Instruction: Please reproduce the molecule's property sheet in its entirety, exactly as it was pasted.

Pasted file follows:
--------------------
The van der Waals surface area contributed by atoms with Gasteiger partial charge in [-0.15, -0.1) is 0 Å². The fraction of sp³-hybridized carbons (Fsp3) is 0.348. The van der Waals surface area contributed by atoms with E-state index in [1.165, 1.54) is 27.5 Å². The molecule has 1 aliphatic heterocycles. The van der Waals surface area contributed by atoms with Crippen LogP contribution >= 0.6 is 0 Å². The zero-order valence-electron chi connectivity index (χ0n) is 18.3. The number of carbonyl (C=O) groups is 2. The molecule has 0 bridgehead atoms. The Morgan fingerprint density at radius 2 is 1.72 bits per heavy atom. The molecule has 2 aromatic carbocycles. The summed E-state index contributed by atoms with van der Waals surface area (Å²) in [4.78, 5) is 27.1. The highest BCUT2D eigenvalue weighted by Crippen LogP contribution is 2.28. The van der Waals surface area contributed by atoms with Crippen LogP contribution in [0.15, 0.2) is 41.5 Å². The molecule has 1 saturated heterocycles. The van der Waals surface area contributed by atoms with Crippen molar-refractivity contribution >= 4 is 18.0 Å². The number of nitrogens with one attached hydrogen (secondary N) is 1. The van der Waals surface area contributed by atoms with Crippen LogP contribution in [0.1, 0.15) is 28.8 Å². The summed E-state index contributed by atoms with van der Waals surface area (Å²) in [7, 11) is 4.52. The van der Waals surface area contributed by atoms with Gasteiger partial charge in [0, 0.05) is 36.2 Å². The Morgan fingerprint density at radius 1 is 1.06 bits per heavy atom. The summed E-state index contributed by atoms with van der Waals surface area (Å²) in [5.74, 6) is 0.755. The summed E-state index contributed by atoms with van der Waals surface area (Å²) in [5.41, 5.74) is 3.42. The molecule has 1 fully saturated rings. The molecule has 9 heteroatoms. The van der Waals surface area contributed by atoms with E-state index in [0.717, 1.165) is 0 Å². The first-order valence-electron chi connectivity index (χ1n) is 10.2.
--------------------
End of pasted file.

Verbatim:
The van der Waals surface area contributed by atoms with Gasteiger partial charge in [-0.15, -0.1) is 0 Å². The fraction of sp³-hybridized carbons (Fsp3) is 0.348. The van der Waals surface area contributed by atoms with E-state index in [1.165, 1.54) is 27.5 Å². The molecule has 1 aliphatic heterocycles. The van der Waals surface area contributed by atoms with Crippen LogP contribution >= 0.6 is 0 Å². The zero-order valence-electron chi connectivity index (χ0n) is 18.3. The number of carbonyl (C=O) groups is 2. The molecule has 0 bridgehead atoms. The Morgan fingerprint density at radius 2 is 1.72 bits per heavy atom. The molecule has 2 aromatic carbocycles. The summed E-state index contributed by atoms with van der Waals surface area (Å²) in [4.78, 5) is 27.1. The highest BCUT2D eigenvalue weighted by Crippen LogP contribution is 2.28. The van der Waals surface area contributed by atoms with Crippen LogP contribution in [0.15, 0.2) is 41.5 Å². The molecule has 1 saturated heterocycles. The van der Waals surface area contributed by atoms with Crippen molar-refractivity contribution >= 4 is 18.0 Å². The number of nitrogens with one attached hydrogen (secondary N) is 1. The van der Waals surface area contributed by atoms with Crippen LogP contribution in [0.1, 0.15) is 28.8 Å². The summed E-state index contributed by atoms with van der Waals surface area (Å²) in [7, 11) is 4.52. The van der Waals surface area contributed by atoms with Gasteiger partial charge in [0, 0.05) is 36.2 Å². The Morgan fingerprint density at radius 1 is 1.06 bits per heavy atom. The summed E-state index contributed by atoms with van der Waals surface area (Å²) in [5.74, 6) is 0.755. The summed E-state index contributed by atoms with van der Waals surface area (Å²) in [5.41, 5.74) is 3.42. The molecule has 1 fully saturated rings. The molecule has 9 heteroatoms. The van der Waals surface area contributed by atoms with E-state index in [0.717, 1.165) is 0 Å². The first-order valence-electron chi connectivity index (χ1n) is 10.2.